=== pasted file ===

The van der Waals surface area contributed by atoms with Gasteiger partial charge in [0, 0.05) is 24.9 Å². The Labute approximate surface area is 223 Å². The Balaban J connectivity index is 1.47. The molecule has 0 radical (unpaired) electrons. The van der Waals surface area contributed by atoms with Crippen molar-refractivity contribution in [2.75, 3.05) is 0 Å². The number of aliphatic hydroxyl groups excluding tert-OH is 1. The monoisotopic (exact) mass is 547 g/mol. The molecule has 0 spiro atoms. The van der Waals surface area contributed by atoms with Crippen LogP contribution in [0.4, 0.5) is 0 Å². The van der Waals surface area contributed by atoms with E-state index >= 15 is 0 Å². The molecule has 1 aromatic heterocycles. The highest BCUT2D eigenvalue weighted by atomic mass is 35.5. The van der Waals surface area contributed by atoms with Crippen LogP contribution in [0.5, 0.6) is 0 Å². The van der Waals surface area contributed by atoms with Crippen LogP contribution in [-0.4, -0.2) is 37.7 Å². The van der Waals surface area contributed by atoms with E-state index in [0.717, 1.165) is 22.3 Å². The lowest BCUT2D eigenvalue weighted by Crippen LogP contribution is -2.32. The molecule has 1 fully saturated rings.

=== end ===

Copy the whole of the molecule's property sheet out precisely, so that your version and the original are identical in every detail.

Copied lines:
The van der Waals surface area contributed by atoms with Gasteiger partial charge in [0, 0.05) is 24.9 Å². The Labute approximate surface area is 223 Å². The Balaban J connectivity index is 1.47. The molecule has 0 radical (unpaired) electrons. The van der Waals surface area contributed by atoms with Crippen molar-refractivity contribution in [2.75, 3.05) is 0 Å². The number of aliphatic hydroxyl groups excluding tert-OH is 1. The monoisotopic (exact) mass is 547 g/mol. The molecule has 0 spiro atoms. The van der Waals surface area contributed by atoms with Crippen LogP contribution in [0.4, 0.5) is 0 Å². The van der Waals surface area contributed by atoms with E-state index >= 15 is 0 Å². The molecule has 1 aromatic heterocycles. The highest BCUT2D eigenvalue weighted by atomic mass is 35.5. The van der Waals surface area contributed by atoms with Crippen LogP contribution in [0.5, 0.6) is 0 Å². The van der Waals surface area contributed by atoms with Crippen LogP contribution in [-0.4, -0.2) is 37.7 Å². The van der Waals surface area contributed by atoms with E-state index in [0.717, 1.165) is 22.3 Å². The lowest BCUT2D eigenvalue weighted by Crippen LogP contribution is -2.32. The molecule has 1 fully saturated rings.